Home > Boston's Neighborhoods
more about your ancestor's neighborhood through the
timeline, find more information in the Further Reading
section, or use the links to experience life in that
- 1600-1650: Mattapan is the original Native American Mattahunt
tribe name for the Dorchester area. The earliest development
was around present day Mattapan Square and Babson
- 1650-1850: Mattapan is part of Dorchester.
- 1855: The Midlands Railroad comes through town.
- 1870: Dorchester is annexed to Boston after a vote of 928 to
726. Mattapan becomes part of Boston.
- 1874: The Municipal Building is at Field's Corner. Mattapan,
the original Native American name for the area, is
given to the southwest section of Dorchester. There
is no formal political demarcation line as it is a
neighborhood, not a political entity.
- 1886: The Church of the Holy Spirit is built on River Street.
- 1893: Trolley service begins and spurs a period of intense
construction along Blue Hill Ave and in Wellington
Hill (Morton Street on north, Blue Hill Ave on east,
Walk Hill and Almont Streets on the south, Boston
State Hospital/American Legion Highway on the west).
Mattapan becomes a "streetcar suburb." Many
immigrants, especially Irish, move into Mattapan.
The Chelsea fire causes many Jews to move south into
- 1920-1940: Jews continue moving into Mattapan as two family
homes are built in the Mattapan Square area (present-day
Cummins Highway, Blue Hill Avenue, and River Street).
Blue Hill Avenue become the center of Jewish working
class Boston culture. The area near Gallivan Boulevard,
Morton Street and Mattapan Square are the commercial
centers of the neighborhood.
- 1930: The Mattapan Chronic Disease Hospital is completed after
20 years of construction.
Mattapan Trolley gets twelve new cars. It runs
2.55 miles from Ashmont to Mattapan. As late as 1993,
7,000 passengers a day use the trolley.
South Mattapan develops gradually with single-family
homes on large lots. The two areas that develop are
Western Mattapan (Harvard Street on west, Almont Street
to Blue Hill Ave on north, Neponset River on east,
Greenfield Street on south) and Eastern Mattapan (Penn
Central railroad on north, Blue Hill Ave on west,
Neponset River on south, Morton and Maryknoll Streets
on east). Western Mattapan is one of the newest areas
of Boston and most buildings are less than forty years
old. Eastern Mattapan, in contrast, has an ethnically
diverse population of Irish, Jews, and blacks.
The Census records the population of Mattapan
and the Franklin Field area northwest of Mattapan
at 44,520 and 5.6% of Boston's total population.
- 1960-1975: Many Jews leave Mattapan. Boston Banks set up Boston
Bank Urban Renewal Group (BBURG) area in the wake
of Martin Luther King, Jr's assassination, in an effort
to help African-Americans who do not own homes to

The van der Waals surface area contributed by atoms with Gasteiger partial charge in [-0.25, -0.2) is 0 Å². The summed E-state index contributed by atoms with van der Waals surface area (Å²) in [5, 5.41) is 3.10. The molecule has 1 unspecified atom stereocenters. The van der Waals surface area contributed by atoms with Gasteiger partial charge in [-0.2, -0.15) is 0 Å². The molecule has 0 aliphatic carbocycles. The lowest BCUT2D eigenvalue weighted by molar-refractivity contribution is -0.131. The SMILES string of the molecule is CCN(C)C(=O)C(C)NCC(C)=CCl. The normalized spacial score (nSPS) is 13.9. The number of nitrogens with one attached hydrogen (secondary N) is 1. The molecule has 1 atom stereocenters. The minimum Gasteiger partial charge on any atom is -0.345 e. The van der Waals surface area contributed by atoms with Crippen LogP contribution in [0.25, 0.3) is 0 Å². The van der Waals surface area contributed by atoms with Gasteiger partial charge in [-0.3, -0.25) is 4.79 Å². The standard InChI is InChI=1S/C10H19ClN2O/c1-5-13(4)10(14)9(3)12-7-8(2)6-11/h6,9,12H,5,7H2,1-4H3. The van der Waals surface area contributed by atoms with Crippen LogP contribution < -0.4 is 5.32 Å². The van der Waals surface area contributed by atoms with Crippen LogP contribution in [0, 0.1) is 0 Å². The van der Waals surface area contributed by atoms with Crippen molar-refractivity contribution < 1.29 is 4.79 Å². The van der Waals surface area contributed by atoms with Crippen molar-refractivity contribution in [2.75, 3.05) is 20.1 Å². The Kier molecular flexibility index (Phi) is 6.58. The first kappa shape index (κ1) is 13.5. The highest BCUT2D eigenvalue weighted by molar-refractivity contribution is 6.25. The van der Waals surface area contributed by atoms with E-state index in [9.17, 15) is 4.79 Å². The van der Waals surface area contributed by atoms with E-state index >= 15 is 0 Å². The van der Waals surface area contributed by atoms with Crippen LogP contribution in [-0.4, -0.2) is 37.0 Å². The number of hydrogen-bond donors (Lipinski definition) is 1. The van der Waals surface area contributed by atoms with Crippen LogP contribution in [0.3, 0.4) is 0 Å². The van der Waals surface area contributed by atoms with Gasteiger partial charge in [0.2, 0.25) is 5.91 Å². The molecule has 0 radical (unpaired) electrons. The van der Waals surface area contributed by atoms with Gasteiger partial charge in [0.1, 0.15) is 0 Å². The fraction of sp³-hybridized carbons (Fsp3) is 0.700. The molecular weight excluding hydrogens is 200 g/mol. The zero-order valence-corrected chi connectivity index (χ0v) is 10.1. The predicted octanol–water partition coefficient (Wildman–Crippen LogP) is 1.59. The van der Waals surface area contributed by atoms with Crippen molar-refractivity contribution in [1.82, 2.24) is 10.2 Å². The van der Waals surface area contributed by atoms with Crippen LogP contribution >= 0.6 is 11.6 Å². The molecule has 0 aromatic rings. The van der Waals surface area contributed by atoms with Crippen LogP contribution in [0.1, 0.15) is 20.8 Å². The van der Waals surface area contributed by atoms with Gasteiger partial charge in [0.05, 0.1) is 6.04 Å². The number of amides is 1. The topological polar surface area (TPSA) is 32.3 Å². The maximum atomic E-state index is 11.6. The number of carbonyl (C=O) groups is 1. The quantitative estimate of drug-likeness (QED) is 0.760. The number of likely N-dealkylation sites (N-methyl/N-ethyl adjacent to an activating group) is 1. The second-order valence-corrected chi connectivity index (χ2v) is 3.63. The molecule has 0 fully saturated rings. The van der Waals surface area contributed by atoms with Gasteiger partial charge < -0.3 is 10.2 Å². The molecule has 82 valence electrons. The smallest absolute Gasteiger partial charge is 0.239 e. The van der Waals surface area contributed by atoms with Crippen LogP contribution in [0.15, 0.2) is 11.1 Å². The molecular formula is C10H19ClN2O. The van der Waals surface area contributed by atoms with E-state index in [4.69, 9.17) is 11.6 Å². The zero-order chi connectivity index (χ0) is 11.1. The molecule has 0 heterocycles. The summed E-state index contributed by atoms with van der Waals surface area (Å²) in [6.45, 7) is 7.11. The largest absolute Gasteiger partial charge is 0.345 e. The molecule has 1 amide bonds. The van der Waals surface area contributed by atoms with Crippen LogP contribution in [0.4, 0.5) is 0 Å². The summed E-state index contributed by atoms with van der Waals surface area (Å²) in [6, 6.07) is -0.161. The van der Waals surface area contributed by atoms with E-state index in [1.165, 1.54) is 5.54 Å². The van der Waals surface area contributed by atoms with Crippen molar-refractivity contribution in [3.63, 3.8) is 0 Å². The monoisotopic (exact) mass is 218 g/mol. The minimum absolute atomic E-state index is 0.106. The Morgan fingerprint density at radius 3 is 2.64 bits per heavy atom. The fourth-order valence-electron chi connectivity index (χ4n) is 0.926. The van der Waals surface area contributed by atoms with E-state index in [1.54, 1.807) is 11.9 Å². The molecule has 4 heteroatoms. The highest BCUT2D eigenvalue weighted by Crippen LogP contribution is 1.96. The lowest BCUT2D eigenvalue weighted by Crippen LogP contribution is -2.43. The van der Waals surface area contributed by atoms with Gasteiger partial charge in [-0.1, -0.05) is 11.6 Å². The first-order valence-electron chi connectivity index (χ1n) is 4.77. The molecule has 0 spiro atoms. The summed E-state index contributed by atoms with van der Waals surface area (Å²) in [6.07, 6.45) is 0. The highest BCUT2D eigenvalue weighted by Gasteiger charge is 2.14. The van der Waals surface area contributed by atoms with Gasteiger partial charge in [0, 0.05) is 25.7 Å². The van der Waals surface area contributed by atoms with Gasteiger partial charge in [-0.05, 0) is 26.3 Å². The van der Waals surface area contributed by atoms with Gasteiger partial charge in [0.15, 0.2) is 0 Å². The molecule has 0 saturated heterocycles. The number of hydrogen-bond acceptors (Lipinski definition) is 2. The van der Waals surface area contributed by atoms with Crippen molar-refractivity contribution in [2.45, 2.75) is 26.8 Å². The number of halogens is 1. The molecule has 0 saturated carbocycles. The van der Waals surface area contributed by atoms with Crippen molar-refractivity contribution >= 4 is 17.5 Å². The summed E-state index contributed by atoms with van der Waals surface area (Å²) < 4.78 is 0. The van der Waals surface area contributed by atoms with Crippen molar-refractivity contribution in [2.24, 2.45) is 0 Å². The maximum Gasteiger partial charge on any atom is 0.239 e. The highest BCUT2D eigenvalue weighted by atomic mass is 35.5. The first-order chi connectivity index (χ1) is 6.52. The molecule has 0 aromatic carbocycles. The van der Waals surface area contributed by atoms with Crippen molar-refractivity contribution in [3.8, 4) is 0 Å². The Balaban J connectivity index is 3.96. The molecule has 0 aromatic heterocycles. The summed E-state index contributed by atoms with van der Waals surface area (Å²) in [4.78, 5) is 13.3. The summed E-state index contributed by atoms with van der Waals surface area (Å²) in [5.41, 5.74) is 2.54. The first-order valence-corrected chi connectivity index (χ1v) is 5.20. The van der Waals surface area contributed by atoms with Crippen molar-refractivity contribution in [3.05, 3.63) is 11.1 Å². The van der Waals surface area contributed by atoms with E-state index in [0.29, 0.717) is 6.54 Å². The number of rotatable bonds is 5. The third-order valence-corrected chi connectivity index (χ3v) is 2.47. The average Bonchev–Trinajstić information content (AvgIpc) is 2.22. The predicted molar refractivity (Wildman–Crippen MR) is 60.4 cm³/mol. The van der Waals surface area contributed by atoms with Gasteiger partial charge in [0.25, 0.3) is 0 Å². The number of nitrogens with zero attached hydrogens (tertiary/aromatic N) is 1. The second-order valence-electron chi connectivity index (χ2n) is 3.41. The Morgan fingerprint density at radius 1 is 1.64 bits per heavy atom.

buy them as a way of quelling social unrest. African-Americans
begin moving into Mattapan. Middle class African-Americans
move into Wellington Hill and Mattapan Square area.
As blacks move into Mattapan, some families settle
in the Blue Hill/Norfolk area (Blue Hill Ave on west,
Morton Street on north, Penn Central railroad on east
Community gardens open on the Boston State Hospital
The Census has 20,637 people in Mattapan with
5,129 Blacks. The racial make-up of Mattapan has changed
greatly in the last decade; the percentage of black
residents has gone up 48%.
Two public housing projects are built in Eastern
Mattapan: an elderly development on River Street and
Haitians settle in the Dorchester and Mattapan
sections of Boston.
Horizons provides six units for housing endangered
(battered) women and the Massachusetts Department
of Housing and Community Development spends $83,000
for Horizons II with 11 units.
The Mattapan population is 19,585 and 3.4% of
the total Boston population. It has the second highest
minority percentage of the Boston neighborhoods: 89.2%
Black, 5.4% White, 4.5% Latino, and .6% Asian. The
median income is slightly above the Boston average,
except for single mothers with children have a significantly
lower than average income. The entire population of
Mattapan, especially in the Blue Hill/Norfolk area,
is much younger than the rest of Boston.
Another wave of Haitian immigrants move into
Dorchester and then Mattapan after the ousting of
Mattapan resident NT Izuchi, who emigrated from
Nigeria in 1976, starts the Igbo Organization of New
England. In 1999, the Organization estimates that
15-20,000 Ibgo live in New England and that there
are 30,000 Nigerians in the region.
- 1995-1999: Mayor Thomas Menino's Blue Hill Avenue Project
helps to revive business along Blue Hill Avenue into
- 1996: Thomas Finneran (D-Mattapan) is elected the 83rd Speaker
of the Massachusetts House of Representatives.
- 1999: The Boston Globe reports that the largest concentration
of Haitians in Massachusetts, 70-120,00 people, live
in Mattapan. For example, St. Angela's parochial school
in Mattapan is 71% Haitian.
- Ginsberg, Yona. Jews in a Changing Neighborhood: The Study of Mattapan.
New York: Free Press, 1975.
- Mattapan: District Profile and Proposed 1978-1980 Neighborhood Improvement
Project. Boston: Boston Redevelopment Authority
Neighborhood Planning Program, Summer 1977.
- Mattapan: Neighborhood Profile 1988. Boston: Boston Redevelopment
Authority Neighborhood Planning Program, 1988.